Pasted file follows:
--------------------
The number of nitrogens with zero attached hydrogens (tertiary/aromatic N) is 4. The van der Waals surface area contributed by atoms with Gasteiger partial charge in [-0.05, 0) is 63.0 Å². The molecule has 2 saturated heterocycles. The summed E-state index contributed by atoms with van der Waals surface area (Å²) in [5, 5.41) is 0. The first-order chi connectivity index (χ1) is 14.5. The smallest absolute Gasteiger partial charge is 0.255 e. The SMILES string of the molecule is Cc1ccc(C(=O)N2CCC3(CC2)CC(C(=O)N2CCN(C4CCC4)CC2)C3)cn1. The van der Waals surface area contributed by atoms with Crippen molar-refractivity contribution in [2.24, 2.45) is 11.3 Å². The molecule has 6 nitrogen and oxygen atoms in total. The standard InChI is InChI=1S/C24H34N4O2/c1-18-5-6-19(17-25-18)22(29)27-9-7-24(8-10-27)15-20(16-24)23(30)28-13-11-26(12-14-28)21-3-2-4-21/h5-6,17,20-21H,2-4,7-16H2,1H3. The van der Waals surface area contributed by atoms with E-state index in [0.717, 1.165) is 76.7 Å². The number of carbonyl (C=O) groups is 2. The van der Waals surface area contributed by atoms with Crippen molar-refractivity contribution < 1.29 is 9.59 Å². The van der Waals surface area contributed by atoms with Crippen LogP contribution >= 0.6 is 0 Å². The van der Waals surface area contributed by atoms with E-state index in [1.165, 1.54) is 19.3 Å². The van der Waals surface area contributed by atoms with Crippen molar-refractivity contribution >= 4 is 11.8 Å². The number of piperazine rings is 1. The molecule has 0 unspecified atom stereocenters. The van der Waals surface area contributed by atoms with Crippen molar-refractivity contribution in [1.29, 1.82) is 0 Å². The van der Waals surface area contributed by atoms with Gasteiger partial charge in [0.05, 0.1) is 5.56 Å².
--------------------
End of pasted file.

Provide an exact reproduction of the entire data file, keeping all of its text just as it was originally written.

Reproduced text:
The number of nitrogens with zero attached hydrogens (tertiary/aromatic N) is 4. The van der Waals surface area contributed by atoms with Gasteiger partial charge in [-0.05, 0) is 63.0 Å². The molecule has 2 saturated heterocycles. The summed E-state index contributed by atoms with van der Waals surface area (Å²) in [5, 5.41) is 0. The first-order chi connectivity index (χ1) is 14.5. The smallest absolute Gasteiger partial charge is 0.255 e. The SMILES string of the molecule is Cc1ccc(C(=O)N2CCC3(CC2)CC(C(=O)N2CCN(C4CCC4)CC2)C3)cn1. The van der Waals surface area contributed by atoms with Crippen molar-refractivity contribution in [2.24, 2.45) is 11.3 Å². The molecule has 6 nitrogen and oxygen atoms in total. The standard InChI is InChI=1S/C24H34N4O2/c1-18-5-6-19(17-25-18)22(29)27-9-7-24(8-10-27)15-20(16-24)23(30)28-13-11-26(12-14-28)21-3-2-4-21/h5-6,17,20-21H,2-4,7-16H2,1H3. The van der Waals surface area contributed by atoms with E-state index in [0.717, 1.165) is 76.7 Å². The number of carbonyl (C=O) groups is 2. The van der Waals surface area contributed by atoms with Crippen molar-refractivity contribution < 1.29 is 9.59 Å². The van der Waals surface area contributed by atoms with Crippen LogP contribution >= 0.6 is 0 Å². The van der Waals surface area contributed by atoms with E-state index in [1.165, 1.54) is 19.3 Å². The van der Waals surface area contributed by atoms with Crippen molar-refractivity contribution >= 4 is 11.8 Å². The number of piperazine rings is 1. The molecule has 0 unspecified atom stereocenters. The van der Waals surface area contributed by atoms with Crippen molar-refractivity contribution in [1.29, 1.82) is 0 Å². The van der Waals surface area contributed by atoms with Gasteiger partial charge in [0.05, 0.1) is 5.56 Å².